Varanasi: An inquiry into Space, Performance and Bodies
Pravah Khandekar | Musician and Architecture Student, Sir JJ College of Architecture, India
Atimanyu Vashishth | Artist and Architecture Student, Sir JJ College of Architecture, India
Eben Felix | Psychologist, Mumbai, India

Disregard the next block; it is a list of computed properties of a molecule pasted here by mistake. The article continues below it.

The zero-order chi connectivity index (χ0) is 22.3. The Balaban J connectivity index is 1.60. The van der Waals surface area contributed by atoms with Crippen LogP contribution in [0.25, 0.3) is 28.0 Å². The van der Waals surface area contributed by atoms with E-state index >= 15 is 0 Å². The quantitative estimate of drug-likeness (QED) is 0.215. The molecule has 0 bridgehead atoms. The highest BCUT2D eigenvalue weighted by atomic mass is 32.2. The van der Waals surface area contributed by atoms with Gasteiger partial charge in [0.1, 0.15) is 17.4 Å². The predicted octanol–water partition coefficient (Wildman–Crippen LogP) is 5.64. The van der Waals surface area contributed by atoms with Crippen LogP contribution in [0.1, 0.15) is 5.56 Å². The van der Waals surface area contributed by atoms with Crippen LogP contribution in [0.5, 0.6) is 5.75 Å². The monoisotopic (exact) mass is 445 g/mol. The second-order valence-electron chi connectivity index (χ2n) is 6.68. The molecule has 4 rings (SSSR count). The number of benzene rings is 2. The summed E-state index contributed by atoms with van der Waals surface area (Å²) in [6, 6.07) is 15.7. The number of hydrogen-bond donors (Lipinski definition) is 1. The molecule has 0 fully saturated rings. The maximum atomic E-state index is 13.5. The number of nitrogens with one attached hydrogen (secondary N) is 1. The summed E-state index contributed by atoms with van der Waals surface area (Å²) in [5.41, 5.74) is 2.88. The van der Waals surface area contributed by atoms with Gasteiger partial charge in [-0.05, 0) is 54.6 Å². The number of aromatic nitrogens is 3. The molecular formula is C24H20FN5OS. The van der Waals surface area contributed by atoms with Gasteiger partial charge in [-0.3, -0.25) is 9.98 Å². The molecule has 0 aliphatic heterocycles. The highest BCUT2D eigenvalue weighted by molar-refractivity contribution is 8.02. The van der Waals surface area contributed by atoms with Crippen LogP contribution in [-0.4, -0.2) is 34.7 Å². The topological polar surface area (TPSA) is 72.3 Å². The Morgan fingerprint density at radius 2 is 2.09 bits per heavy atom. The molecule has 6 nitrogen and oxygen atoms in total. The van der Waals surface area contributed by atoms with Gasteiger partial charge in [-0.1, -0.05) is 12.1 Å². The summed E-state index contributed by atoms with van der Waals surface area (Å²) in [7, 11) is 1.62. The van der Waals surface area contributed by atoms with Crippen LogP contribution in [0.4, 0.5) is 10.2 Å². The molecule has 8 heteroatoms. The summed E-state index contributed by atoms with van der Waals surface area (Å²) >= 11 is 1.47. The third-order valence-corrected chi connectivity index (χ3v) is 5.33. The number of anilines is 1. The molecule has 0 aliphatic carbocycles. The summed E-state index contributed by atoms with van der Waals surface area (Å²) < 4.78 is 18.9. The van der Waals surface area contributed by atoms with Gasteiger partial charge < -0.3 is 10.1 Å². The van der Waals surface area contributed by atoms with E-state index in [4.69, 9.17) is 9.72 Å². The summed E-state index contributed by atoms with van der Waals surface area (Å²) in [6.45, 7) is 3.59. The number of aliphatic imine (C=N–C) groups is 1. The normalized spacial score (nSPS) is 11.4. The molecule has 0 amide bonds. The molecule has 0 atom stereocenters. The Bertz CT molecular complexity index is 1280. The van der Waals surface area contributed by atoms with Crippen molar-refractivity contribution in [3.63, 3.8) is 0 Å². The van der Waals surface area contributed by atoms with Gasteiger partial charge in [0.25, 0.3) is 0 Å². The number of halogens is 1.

Life has a gnawing inclination for self-preservation, and yet we have a cause to believe that one can escape life, its cycles, its shackles, and transcend death itself by not being reborn. The city of Varanasi has had people travelling at the end of their lives, in the pursuit of this salvation, a spiritual reward, Moksha. How can a physical space reward an exit from life and death? Through ‘social action’, which is produced as a result of the interaction of animate and inanimate bodies, the city is perceived, believed and experienced to afford Moksha (Mumford, 1937). The inhabitants with their respective props convincingly adopt their roles in the delivery of this spiritual reward, forming a granular theatre. Thus, as a historical cultural landscape, the city of Varanasi manifests as evolving ‘situated events’, collectively forming a cultural performance (Sinha, 2017). This presentation, coupled with the short film Semicolon investigates the performativity of the city, and enquires the inherent democratic nature of this performance in hosting the various identities of its performers, and the multitude of modalities it can inherit. Varanasi can even invite one to bear witness to a tourist cruise in front of a cremation Ghat, compelling one to question their own ethical constructs and biases, social aesthetics and philosophical hygiene.